How Worried Should You Be About “Forever Chemicals”?

Read the story it its entirety to understand why these plastics are everywhere, and what they might be doing to your body. Warning: You will begin to wonder what exactly in your life doesn’t contain PFAS.


PFAS exist in thousands of forms, but current testing methods detect less than 50 of them. But they’re still being found everywhere. Last year, in an investigation of over 100 restaurant and grocery chains takeaway packaging, Consumer Reports found PFAS in at least one type of packaging at every retailer they tested.

Concerns around forever chemicals have been around for a while. In 2012, DuPont conducted a study—as part of a settlement for dumping a PFAS used in Teflon—which found it was “more likely than not” there was a link between the chemical and several serious negative health effects, including high cholesterol, multiple types of cancer, and ulcerative colitis.

These chemicals are in our drinking water, but we also consume them, breathe them, and massage them into our our skin. They’ve been detected in European organic eggs, and American produce, meat, and fish. PFAS have been found in cosmetics, floss, yoga mats, bedsheets, to-go containers, footwear, tampons and artificial turf. They’re all around our environment, found in Caribbean flamingos, swamp alligators, and even snow in the Antarctic. If you fainted from reading all of that and call a medic, their protective equipment can also contain PFAS.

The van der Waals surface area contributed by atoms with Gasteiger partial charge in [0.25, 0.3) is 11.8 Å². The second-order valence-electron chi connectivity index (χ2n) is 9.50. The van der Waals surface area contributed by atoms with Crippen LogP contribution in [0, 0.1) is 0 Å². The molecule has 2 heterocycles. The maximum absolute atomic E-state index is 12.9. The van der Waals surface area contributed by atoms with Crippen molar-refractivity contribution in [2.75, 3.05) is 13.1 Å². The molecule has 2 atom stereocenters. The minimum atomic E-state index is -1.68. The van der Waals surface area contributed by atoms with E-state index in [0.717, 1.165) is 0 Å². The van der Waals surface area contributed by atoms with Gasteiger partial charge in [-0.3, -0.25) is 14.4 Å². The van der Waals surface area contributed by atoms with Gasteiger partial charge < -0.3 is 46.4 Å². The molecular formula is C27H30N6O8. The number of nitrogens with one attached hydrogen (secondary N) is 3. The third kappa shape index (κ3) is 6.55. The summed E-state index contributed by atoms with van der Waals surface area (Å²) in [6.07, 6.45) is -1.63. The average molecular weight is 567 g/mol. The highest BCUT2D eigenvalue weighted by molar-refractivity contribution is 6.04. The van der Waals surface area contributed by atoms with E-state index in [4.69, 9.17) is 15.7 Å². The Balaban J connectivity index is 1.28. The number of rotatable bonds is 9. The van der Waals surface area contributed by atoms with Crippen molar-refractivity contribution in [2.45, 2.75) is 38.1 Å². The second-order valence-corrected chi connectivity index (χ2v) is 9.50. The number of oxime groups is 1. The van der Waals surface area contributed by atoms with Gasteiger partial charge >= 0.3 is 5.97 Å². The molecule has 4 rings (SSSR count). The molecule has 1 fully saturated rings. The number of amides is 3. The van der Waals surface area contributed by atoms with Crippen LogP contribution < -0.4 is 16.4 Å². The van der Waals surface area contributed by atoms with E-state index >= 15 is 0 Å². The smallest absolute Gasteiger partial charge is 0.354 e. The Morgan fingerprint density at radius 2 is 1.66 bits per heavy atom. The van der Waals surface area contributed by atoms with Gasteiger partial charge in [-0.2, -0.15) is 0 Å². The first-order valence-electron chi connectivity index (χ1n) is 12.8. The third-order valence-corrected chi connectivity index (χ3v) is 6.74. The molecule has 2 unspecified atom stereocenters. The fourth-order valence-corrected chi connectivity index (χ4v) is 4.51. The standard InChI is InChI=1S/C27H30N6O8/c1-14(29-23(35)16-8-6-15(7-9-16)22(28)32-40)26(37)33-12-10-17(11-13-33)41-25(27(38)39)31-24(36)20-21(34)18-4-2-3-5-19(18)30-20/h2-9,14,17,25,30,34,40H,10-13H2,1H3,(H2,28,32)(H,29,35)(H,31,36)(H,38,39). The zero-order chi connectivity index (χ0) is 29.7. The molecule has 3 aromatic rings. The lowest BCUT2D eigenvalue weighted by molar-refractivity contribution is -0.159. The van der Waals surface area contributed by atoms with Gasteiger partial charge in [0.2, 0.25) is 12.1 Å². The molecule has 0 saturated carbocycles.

In cells, PFAS increase oxidative stress, which is associated with a number of serious medical conditions, including cancer and cardiovascular disease. It’s not yet clear how the direct relationship between PFAS and diseases works, but it’s cause for concern—both the United States and the European Union are currently mulling over new regulations regarding forever chemicals.

If you’re confused by PFAS, you’re not alone. Even doctors are unfamiliar, the Times story notes, for reasons ranging from changing nomenclature (they used to go by PFCS) to laissez-faire feelings about their effects, since we’re all ingesting them.

Because of their evolving formulations, data on PFAS health effects is limited. But it’s “safe” to assume that once exposed to PFAS from our food, drink, or moisturizer, “some readily bind to one of our major blood proteins,” as the Times cites Stanford University discovering this mechanism back in 1956.

A story published this week in New York Times Magazine goes long on PFAS—known as “forever chemicals”—and what they’re doing to our bodies. PFAS, or “per- and polyfluoroalkyl substances,” have properties that make them extremely attractive for consumer packaged goods: they’re often water-repellent, impervious to oil and grease, and durable under high heat exposure. However, these chemicals are also resilient in the way they continue to lurk in our environment, as well as our bodies.

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